Rinzin Dorji, strong man of Haa Valley
You can even find cotton candy in Thimpu
Brings new meaning to annual “house cleaning.”
Kindergarteners at Lingshi School
Crossing Paro Chu
Folk songs with Laya children
Again and again, we have learned that carefully choosing a tour company/booking agent that “gets” you is the single greatest way to be sure that you have the trip you hope for…and then more. We did not do any research or make any requests regarding lodging or restaurants or food, and we trusted the tour company to match us to a suitable guide. As a result, we had a remarkable journey, full of unexpected beauty and warmth and insight. Oh, and we ate well, too.
Besides, it’s not an adventure if you plan every step of the way.
Approaching Sinche La
There were so many decisions to make, and there were so many unknowns. We knew that we wanted to spend the majority of our time on trek – this was our first visit to the Himalaya, and we wanted to be in the Himalaya. We poured over the treks book, reading and considering each one. Some treks were too short, or too long, or too strenuous, or not up in the mountains, but they all had features that were attractive. We were bound by the number of our paid vacation days, and we did want to experience some of the culture in towns and villages. We thought that perhaps we should string together two shorter treks, but we kept coming back to the Jomohari-Laya-Gasa trek. This trek was in the mountains, with stops in villages, and we had the sense that it was the trek less traveled, once leaving Jomolhari base camp. It’s listed as strenuous, but we didn’t really have a gauge of what that meant…other than we needed be serious about training to be in shape for the trip.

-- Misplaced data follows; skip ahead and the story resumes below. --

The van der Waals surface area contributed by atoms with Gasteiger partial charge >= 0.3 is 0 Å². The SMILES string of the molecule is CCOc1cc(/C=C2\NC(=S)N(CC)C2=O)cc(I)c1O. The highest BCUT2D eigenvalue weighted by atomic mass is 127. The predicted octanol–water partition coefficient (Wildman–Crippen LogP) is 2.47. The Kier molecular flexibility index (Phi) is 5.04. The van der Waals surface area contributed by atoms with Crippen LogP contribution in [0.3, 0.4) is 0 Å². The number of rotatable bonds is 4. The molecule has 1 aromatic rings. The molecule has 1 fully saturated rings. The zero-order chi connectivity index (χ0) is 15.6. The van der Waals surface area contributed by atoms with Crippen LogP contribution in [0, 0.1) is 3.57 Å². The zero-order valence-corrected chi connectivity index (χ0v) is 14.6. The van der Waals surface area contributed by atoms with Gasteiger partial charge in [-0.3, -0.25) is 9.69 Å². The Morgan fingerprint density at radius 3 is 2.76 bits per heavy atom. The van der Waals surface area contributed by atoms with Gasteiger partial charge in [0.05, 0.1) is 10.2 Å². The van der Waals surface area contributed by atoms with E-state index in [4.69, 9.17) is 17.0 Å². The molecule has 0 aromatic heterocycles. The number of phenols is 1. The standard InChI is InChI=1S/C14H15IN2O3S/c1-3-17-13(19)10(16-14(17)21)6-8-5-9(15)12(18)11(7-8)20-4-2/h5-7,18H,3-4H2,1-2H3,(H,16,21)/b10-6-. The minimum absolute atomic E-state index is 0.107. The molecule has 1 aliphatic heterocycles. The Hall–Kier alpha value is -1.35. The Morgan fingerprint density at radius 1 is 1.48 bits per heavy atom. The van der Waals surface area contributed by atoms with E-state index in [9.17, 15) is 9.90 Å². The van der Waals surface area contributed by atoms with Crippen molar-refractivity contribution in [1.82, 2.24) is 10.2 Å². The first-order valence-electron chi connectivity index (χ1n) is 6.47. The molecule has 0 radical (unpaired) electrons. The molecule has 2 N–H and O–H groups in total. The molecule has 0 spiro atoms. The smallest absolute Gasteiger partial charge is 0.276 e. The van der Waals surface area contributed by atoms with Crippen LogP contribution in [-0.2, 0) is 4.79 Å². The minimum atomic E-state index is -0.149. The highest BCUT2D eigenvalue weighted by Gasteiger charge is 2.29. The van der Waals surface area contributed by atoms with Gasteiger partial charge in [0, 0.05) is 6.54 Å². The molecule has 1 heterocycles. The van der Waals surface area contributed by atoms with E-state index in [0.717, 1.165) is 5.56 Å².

Blue Poppy Treks and Tours made an intriguing suggestion: take the Laya Gasa trek, but turn north at Laya and head for Masa Gang: another spectacular peak overlooking a high valley, with plenty of options for side hiking. We debated a bit more: were we proverbially biting off more than we could swallow? But, will we ever go back again? Would be sorry to not have pushed our perceived limits? And, what if one of us was having a problem with the altitude? How would that affect us? History shows that we really don’t repeat trips to countries we have visited. (With the exception of Sardinia – but we have near-familial ties there.) So, making the assumption that we may not return to Bhutan, and that we are the masters of our own fitness preparations, we said, “Yes!”
Our Jomolhari-Laya-Gasa trek was planned for 17 days, beginning with three days of acclimatization hikes, and including three days for our Masa Gang excursion. Once we had this decision made, all the other parts began to fall into place. Now we needed to pull together our fitness plans, and boot break-in hikes.